It’s a good thing I don’t have to believe in determinism, that the arguments for it do not compel me to belief, because to do so would make my whole life’s dedication worthless. One of the things that I hold sacred is the commitment to truth, no matter how unpleasant or even instrumentally damaging it may be. If I can be convinced that something is true I must believe it even if I hate it. I am grateful, therefore, that however convincing the arguments for determinism may seem, however many brain cells light up under certain stimuli, my belief in free will is unshaken.

One of the consequences of the evolution of the human mind was its ability to reason. With that ability comes free will. I can’t prove that scientifically either, but neither can I prove the existence of love, of justice, of compassion, of beauty, but I experience them as real. They can be neither proved nor disproved — they are not subject to such kinds of investigation, though certainly thinking about them I’m sure lights up different brain cells than thinking about what you are going to have for supper or whether you should have taken that right turn you just passed. I think the experience of having free will is equally transrational. You can argue against it all you will, you can pile evidence on evidence, but you will still make decisions and you will still hold others accountable for the decisions that they make.

There is, actually, some scientific thought that justifies the idea of free will. Chaos theory, which nowadays is called something else that is really more descriptive but so much less evocative that I can never remember it, tells us that ours is not really a universe of cause and effect, but of statistics and probability. For a single cause there can be a range of possible effects. Although for any decision you make you can, if you wish, trace its causes back as far as your fainting spirit can take you, but in the final crisis, it is still your choice for which you are accountable. This, of course is the essence of freedom. If you are not free you are not accountable for your actions. We do not hold animals or children accountable in the same way we hold thinking adults because they are not free in the same way. They do not have the capacity for reason or the experience, in the case of children, to make good decisions. The sense we have of our possession of free will and therefore accountability for what we think and do is the essence of our humanness and in our case even our religion.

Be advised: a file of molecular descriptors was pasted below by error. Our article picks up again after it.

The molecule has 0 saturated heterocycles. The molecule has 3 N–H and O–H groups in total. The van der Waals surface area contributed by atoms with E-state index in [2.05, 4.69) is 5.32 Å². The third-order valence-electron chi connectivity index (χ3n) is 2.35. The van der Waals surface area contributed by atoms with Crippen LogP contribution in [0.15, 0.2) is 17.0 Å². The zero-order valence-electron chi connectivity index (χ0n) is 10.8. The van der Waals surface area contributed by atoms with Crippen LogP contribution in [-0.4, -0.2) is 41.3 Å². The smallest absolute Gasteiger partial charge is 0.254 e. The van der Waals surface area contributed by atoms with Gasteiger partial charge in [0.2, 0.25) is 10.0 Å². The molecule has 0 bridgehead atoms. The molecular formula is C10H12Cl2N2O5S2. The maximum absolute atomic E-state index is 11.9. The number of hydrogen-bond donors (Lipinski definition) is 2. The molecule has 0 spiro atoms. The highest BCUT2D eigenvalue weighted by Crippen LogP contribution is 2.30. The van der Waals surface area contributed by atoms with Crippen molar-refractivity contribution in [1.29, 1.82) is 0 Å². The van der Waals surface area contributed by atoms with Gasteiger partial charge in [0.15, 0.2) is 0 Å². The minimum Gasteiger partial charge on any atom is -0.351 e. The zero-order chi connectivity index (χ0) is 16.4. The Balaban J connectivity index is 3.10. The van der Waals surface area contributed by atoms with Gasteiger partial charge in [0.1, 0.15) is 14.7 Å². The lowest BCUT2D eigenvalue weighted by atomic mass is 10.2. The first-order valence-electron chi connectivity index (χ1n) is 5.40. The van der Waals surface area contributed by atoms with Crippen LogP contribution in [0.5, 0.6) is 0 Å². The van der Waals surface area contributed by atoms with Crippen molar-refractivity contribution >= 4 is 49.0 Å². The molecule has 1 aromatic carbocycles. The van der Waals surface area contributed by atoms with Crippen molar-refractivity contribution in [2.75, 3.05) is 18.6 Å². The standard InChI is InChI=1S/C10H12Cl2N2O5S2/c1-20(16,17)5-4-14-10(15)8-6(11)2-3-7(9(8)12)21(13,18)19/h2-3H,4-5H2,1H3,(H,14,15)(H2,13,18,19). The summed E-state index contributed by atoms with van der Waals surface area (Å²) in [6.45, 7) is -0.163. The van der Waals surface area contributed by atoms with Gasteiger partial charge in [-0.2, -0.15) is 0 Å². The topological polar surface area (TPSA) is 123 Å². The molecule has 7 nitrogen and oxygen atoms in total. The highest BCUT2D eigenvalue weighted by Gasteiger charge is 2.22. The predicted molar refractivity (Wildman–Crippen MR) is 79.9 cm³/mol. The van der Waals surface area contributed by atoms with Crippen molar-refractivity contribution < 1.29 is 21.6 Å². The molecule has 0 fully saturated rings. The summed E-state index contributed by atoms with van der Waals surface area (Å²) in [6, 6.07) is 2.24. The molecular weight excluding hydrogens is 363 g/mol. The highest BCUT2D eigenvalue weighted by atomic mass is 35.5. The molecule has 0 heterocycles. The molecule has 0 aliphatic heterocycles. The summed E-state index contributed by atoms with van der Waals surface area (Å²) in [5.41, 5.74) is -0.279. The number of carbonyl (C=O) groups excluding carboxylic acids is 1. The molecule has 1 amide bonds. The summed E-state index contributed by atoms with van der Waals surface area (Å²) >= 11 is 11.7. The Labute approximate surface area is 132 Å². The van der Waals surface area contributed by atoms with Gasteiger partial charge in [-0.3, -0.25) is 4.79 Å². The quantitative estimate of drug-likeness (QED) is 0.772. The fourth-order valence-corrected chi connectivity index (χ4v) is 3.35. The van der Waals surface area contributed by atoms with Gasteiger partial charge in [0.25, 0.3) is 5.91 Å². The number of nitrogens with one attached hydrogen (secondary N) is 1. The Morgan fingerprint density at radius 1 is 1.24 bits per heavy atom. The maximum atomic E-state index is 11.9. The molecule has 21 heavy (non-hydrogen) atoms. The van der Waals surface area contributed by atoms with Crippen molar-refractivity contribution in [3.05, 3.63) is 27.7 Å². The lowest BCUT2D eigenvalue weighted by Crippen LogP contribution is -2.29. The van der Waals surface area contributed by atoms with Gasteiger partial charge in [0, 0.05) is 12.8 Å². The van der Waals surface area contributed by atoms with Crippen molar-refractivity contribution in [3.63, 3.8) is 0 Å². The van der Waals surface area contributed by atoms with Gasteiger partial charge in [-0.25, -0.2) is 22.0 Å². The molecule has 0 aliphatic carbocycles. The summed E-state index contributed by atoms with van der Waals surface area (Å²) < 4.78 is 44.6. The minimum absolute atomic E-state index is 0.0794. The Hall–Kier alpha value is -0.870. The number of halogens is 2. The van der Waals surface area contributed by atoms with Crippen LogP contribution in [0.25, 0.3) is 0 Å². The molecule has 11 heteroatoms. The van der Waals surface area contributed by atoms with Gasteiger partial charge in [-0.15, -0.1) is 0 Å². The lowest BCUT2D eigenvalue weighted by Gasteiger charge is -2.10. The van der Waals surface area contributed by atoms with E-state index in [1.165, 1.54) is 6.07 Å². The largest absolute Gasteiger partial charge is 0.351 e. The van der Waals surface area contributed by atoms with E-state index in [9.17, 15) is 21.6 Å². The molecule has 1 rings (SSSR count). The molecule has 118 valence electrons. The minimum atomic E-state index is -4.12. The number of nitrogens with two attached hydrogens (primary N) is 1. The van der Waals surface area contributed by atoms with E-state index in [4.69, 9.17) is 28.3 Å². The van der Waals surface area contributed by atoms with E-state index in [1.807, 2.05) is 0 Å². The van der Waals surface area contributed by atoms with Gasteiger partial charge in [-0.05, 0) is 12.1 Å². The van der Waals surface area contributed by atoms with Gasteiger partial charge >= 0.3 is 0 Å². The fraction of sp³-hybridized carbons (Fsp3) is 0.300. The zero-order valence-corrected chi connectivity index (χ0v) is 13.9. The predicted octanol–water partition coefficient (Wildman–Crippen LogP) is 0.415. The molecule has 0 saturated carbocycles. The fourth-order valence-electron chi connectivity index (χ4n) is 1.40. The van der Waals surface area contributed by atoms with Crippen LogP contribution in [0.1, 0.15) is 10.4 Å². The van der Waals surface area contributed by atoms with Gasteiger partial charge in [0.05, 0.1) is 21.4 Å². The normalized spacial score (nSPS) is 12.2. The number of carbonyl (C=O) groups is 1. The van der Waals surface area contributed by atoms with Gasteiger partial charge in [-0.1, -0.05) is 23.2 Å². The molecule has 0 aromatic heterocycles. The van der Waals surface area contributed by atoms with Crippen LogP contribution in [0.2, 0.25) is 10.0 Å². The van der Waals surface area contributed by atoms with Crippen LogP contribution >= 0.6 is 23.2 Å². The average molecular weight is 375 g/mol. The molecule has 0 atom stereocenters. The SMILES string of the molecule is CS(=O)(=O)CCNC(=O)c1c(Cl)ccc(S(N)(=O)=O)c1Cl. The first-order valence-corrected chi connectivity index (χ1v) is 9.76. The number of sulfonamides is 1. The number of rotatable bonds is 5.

Unitarian Universalism is the institutionalization of free religion. The heresy that human beings can know the true and the good without divine intervention though evidence, through reason, and through its testing in the beloved community is the founding understanding of our faith. Without the freedom to seek and discover truth, to recognize for ourselves the purpose of our lives, to choose our own religious path there would be no point to our existence. Free will is known a priori as goodness is known, as beauty is known, as justice is known. There is even no point in argument, in proving or disproving its existence, if it does not exist. Even to dismiss it as untrue seems to me evidence that it is true. We can think, we can reason, and we are therefore free to think and reason and to decide. Though the influences on a single decision may be as varied as chemically created emotions and rational thought and may stretch back to the dawn of time, yet today, now, your decisions are your own. It is in the context of freedom of thought, freedom of belief, freedom of conscience, that our religion exists. It is in that context that we attain full humanity.